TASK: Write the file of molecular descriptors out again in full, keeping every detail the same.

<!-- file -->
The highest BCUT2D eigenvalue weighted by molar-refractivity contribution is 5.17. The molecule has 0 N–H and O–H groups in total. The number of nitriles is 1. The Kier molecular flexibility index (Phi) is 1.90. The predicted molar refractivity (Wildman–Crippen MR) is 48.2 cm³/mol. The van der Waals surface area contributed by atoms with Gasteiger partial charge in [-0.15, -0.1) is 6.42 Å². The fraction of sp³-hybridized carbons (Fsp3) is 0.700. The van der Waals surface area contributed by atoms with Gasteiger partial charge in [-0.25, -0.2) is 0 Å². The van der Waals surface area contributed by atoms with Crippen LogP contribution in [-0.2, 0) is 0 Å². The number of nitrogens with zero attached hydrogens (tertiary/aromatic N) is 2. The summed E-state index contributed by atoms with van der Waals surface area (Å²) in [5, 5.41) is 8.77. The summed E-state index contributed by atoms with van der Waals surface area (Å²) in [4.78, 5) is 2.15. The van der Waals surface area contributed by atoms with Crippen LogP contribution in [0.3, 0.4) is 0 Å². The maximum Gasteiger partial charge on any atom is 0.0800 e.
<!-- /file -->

The highest BCUT2D eigenvalue weighted by molar-refractivity contribution is 5.17. The molecule has 0 N–H and O–H groups in total. The number of nitriles is 1. The Kier molecular flexibility index (Phi) is 1.90. The predicted molar refractivity (Wildman–Crippen MR) is 48.2 cm³/mol. The van der Waals surface area contributed by atoms with Gasteiger partial charge in [-0.15, -0.1) is 6.42 Å². The fraction of sp³-hybridized carbons (Fsp3) is 0.700. The van der Waals surface area contributed by atoms with Gasteiger partial charge in [-0.25, -0.2) is 0 Å². The van der Waals surface area contributed by atoms with Crippen LogP contribution in [-0.2, 0) is 0 Å². The number of nitrogens with zero attached hydrogens (tertiary/aromatic N) is 2. The summed E-state index contributed by atoms with van der Waals surface area (Å²) in [5, 5.41) is 8.77. The summed E-state index contributed by atoms with van der Waals surface area (Å²) in [4.78, 5) is 2.15. The van der Waals surface area contributed by atoms with Crippen LogP contribution in [0.3, 0.4) is 0 Å². The maximum Gasteiger partial charge on any atom is 0.0800 e.